The desire for reelection is commonly believed to pressure public officials to distribute additional benefits to potential voters. In this study, using congressional roll call data on votes for various types of transfer payment legislation during the 1970s, I present some specific evidence on the degree to which the decisions of U.S. representatives and senators are affected by election worries. Variation in the level of electoral pressure felt by members of Congress is achieved by noting the level of competition in their districts, the proximity of the next election, and the ambition for office held by the incumbent. The results indicate that while electoral pressures unmistakably cause some alteration in transfer payment voting behavior, it is easy to overestimate the importance of the desire for reelection.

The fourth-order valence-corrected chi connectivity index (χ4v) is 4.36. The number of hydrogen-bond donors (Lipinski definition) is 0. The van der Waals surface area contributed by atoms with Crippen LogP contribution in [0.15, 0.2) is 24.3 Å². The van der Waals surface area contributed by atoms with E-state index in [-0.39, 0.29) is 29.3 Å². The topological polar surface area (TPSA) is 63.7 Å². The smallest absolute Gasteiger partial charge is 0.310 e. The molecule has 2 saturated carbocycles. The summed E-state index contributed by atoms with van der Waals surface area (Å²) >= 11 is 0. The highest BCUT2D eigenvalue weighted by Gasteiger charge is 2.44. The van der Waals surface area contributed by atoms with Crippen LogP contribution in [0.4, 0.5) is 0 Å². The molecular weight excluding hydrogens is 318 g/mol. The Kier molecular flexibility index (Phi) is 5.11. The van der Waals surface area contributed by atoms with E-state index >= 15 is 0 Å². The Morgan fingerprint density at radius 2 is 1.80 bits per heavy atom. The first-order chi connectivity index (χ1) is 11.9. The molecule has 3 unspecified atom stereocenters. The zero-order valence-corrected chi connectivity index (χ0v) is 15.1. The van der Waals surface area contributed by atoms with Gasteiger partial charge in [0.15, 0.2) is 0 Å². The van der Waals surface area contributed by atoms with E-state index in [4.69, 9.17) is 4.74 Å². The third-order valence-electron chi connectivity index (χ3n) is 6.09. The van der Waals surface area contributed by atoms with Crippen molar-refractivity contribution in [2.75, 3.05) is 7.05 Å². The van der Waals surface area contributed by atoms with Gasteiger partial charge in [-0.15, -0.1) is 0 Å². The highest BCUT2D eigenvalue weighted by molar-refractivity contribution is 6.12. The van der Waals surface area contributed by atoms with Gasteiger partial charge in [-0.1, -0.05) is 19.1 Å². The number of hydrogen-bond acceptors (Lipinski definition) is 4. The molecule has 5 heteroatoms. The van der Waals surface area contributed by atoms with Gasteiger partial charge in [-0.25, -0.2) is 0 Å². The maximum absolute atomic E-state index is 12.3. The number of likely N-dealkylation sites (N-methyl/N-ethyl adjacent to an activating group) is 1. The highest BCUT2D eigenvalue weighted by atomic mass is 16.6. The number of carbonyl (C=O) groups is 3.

ASJC Scopus subject areas
- Sociology and Political Science